United States

Half a Boondoggle Is Not
Better Than No Boondoggle

By Gregg Shotwell

I haven’t seen this level of critical opposition to a UAW contract in twenty years...and we don’t even have a tentative agreement. On Sunday, September 16, three former members of the UAW International Executive Board made public their opposition to a union controlled VEBA. The letter was faxed to UAW negotiators and released to the media. Gettelfinger’s reputation may be on the line, but the livelihood of the rank and file hangs on the gallows of a GM contract foreshadowed at Delphi.

The Delphi debacle incurred two unanticipated results: (1) an extensive network of dissident communication via and (2) the damaged credibility of UAW leadership.

The Concession Caucus will need more than an information blackout and a vote in the dark to pass a contract full of have-nots. GM posted $1.3 billion adjusted net income in the last quarter including a $78-million-dollar profit in North America. And GM hasn’t tabulated all the savings from their 2005 restructuring for fear of looking too fat.

The VEBA sales pitch—safe haven for health care in the event of bankruptcy—is ludicrous. If GM is trembling in the vestibule of bankruptcy, where did they come up with billions in cash for VEBA? And what good is a VEBA funded with bankrupt stock?

According to the Wall Street Journal “GM has several levers it can pull to forge a creative solution including a pension account overfunded by $17 billion. For example, GM could potentially tap the pension fund, which is separate from the health-care-benefits fund, as a way to offset health-care-benefit cuts that may be needed if a VEBA is formed, said Citigroup auto analyst Itay Michaeli.” (Wall Street Journal, “UAW Taps GM,” by Stoll & McCrackin, September 14, 2007).

It’s a relief to know that the pension fund can be “tapped” if the VEBA runs dry because “If the UAW goes ahead with setting up a VEBA, it would almost assuredly open the door to benefit reductions, because the trust would probably not be designed to fully absorb double-digit medical-cost inflation.” (Wall Street Journal, September 14, 2007).

One analyst confided, “I estimated a $70-billion plan would need 10 to 15 percent returns just to pay the current Big 3 health care tab (inflation not included). I don’t know of any fund manager who annually pulls those kinds of returns on a safe, diversified basis.”

But the VEBA can’t be safe or diversified when the bulk of the funding is GM stock. “The UAW is expected to demand about $36 billion from GM in total for the trust, and Citigroup estimates $13.5 billion will need to come from cash.” (Wall Street Journal, “UAW Taps GM,” by Stoll & McCrackin, September 14, 2007). That leaves $22.5 million to be funded with stock. If the UAW owns that much stock in GM, officials will have a conflict of interest in bargaining for active as opposed to retired UAW members.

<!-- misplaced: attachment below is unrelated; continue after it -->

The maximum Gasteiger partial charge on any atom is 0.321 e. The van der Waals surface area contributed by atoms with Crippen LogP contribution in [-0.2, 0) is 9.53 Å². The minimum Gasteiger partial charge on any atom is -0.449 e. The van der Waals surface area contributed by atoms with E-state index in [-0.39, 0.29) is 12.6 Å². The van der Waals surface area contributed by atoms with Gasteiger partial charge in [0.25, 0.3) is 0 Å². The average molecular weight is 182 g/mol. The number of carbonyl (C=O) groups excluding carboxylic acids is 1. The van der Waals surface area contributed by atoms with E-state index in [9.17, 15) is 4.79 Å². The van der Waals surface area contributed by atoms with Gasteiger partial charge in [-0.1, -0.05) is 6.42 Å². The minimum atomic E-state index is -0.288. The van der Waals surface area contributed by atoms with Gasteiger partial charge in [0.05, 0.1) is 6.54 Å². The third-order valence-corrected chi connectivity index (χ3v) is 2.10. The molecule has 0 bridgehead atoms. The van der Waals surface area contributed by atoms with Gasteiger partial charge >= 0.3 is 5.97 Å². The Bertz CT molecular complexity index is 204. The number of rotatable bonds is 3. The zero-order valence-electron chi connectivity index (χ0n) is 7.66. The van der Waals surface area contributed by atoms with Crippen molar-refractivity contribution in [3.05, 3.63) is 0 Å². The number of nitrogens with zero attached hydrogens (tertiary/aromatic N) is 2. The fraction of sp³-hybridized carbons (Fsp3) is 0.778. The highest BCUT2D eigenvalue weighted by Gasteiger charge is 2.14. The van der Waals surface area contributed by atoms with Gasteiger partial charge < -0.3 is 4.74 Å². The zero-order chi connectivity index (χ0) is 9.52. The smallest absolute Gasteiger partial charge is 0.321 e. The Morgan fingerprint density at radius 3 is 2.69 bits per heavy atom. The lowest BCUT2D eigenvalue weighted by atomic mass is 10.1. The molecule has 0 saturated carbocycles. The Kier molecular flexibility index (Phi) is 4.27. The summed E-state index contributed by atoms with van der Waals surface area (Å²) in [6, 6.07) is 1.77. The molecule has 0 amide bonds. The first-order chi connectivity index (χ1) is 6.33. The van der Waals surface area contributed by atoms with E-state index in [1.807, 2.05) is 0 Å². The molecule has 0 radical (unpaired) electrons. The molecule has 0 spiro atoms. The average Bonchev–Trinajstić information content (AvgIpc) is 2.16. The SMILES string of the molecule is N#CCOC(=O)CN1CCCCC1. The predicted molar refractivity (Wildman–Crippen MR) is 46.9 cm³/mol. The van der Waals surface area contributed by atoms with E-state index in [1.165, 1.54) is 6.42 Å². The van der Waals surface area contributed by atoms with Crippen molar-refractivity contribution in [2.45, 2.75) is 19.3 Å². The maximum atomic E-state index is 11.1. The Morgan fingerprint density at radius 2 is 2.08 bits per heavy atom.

“The UAW is a pretty clean union, but that is such a huge amount of money, that it is best to be handled by a total independent source—and it will be,” David Cole said. He said he expects that the UAW would likely have ‘some sort of interface,’ such as a board of directors, to oversee the fund.” (Detroit Free Press, GM Lead Company, by Merx, Webster, Higgins, September 13, 2007).

The UAW appointed three UAW International reps—Joe Spring, David Shoemaker, and Jim King—to oversee the Delphi pension fund. The Delphi pension was underfunded in 2001, ’02, ’03, ’04, and ’05. Do you recall the hue and cry Spring, Shoemaker, and King raised? No! But they were paid for their administrative duties. According to the Summary Annual Report GM’s hourly pension plan paid over $300 million in administration fees on $66 billion in assets. Not only is that a lot of frosting, there are no legal guidelines for finger lickers in a union-controlled VEBA. At the rate the UAW is compiling VEBAs they will have to build a VEBA Tower next to Solidarity House to shelter all the layers of bureaucracy.

But a union-controlled VEBA is only half the boondoggle. GM wants to tip the scale of “legacy costs” further by sending another 30,000 seasoned workers to pasture and replacing them with temps and second tier new hires. The Concession Caucus will call it “job security” but you can’t make a dead cat meow by pulling its tail. How we treat the next generation of workers will be the measure of our union. If new members don’t get dignity and justice, we can’t expect dignity and justice in retirement. If the UAW doesn’t make the temporaries permanent and equal members, the next contract will be our epitaph.


Live Bait & Ammo # 98, September 17, 2007